Throughout his 20 years of experience in the energy industry, Michael Garberding ’91 has witnessed both the growth and decline of major energy companies. We are in the midst of what he calls an “energy renaissance,” and he spoke with a group of Business Honors students about implications for companies in this industry.

Garberding is executive vice president and chief financial officer of EnLink Midstream, an integrated midstream company formed in 2014 by combining the midstream assets of Devon Energy and Crosstex Energy. Before joining Crosstex in 2008, Garberding held positions at TXU, Enron and Arthur Andersen LLP. He holds a bachelor’s degree in accounting from Texas A&M and an MBA from the University of Michigan.

During his time at TXU, he helped navigate the business after it became deregulated and subsequently underwent a major restructuring. After joining Crosstex, he saw the business face challenges associated with two hurricanes and the collapse of the financial market.

According to Garberding, successful companies are able to survive these types of challenges by managing three things: company culture, risk and the balance sheet. Unfortunately, many companies, such as Enron, have failed because of their inability to manage these aspects of the business.

“The opportunity to interact with a C-Level executive for a major oil company was incredible,” said Nicholas Davis ’16. “Mr. Garberding was very open to any questions, and his experience at Enron before its collapse was particularly interesting to me.”

Garberding focused especially on the importance of creating a positive and supportive company culture. He emphasized the need for employees to be able to work together to get things done, noting that he works with other people at least 50 percent of the time. “The people and culture you see in your career is so important,” said Garberding. “If you have a bad culture, you lose.”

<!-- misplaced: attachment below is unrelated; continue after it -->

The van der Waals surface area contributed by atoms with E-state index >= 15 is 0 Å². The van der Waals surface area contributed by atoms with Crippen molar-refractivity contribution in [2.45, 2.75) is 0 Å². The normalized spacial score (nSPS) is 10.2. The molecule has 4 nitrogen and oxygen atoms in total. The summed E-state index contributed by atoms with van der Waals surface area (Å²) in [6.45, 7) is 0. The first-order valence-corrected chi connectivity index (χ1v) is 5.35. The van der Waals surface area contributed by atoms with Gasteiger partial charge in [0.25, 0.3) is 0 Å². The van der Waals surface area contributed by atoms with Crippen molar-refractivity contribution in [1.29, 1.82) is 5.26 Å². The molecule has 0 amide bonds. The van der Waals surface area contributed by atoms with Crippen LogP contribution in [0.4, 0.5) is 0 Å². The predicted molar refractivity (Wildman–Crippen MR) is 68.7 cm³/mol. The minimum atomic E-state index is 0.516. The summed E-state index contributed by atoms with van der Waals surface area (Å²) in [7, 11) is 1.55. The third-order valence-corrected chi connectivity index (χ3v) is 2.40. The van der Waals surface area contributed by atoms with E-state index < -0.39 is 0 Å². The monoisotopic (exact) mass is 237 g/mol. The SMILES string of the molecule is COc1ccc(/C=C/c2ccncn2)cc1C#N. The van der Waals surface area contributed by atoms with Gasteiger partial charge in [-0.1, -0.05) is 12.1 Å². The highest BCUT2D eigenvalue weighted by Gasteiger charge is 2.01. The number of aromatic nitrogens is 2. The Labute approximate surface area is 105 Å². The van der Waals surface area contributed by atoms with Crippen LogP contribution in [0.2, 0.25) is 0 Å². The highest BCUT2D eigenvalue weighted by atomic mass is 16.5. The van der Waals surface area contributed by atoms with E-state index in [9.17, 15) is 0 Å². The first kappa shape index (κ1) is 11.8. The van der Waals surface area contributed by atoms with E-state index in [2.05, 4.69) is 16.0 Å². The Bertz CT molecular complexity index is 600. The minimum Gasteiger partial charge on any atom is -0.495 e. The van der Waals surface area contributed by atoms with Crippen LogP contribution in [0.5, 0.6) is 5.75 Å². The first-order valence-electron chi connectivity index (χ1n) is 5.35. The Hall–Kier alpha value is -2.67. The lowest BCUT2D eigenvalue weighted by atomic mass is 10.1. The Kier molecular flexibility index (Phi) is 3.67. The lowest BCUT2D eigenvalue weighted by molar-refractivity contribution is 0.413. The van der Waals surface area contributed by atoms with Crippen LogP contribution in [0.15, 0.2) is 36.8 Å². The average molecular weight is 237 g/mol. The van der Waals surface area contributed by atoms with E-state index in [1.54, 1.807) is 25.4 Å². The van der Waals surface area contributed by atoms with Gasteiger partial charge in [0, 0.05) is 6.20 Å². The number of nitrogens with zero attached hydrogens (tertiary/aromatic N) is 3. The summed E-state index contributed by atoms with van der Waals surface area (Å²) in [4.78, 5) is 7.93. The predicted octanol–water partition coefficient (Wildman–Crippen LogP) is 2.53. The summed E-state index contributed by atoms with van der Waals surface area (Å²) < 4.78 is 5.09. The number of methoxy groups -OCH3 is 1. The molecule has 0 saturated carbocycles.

“Mr. Garberding was a very interesting speaker,” said Ian Wood ’17. “He stressed that business culture is key and that people are the most important aspect in every company.”

Garberding said he has been able to use his personal connections to find new career opportunities, even when the market was performing poorly. “All my jobs have come through relationships,” he said.

He described EnLink’s five relationship principles:

  • Care: Showing appreciation for others and caring about their success
  • Know: Spending time with others and understanding their needs
  • Communicate: Taking advantage of every opportunity to interact with others
  • Plan: Have a purpose for every interaction. Every interaction is an opportunity.
  • Deliver: Doing what you say you will do, going the extra mile and fixing your mistakes

Garberding also outlined the company’s “Keys to Success,” including a foundation built on relationships and a focus on safety, financials, customer service, engineering /operations and commercial development. “These are things you have to have to be successful before you even talk about the business,” he said.

“I thoroughly enjoyed listening to Mr. Garberding talk about his experiences and takeaways from his professional life and career,” said Drew Faith ’15. “He furthered my beliefs about the importance of relationship building in regards to creating both a rewarding career and a successful company.”

Lastly, Garberding encouraged the students to take advantage of any and all opportunities even when situations are tough. “The best opportunities arise when things are bad,” he said.


Texas A&M University’s Mays Business School educates more than 5,600 undergraduate, master’s and doctoral students in accounting, finance, management, management informaton systems, marketing and supply chain management. Mays consistently ranks among the top public business schools in the country for its undergraduate and MBA programs, and for faculty research. The mission of Mays Business School is creating knowledge and developing ethical leaders for a global society.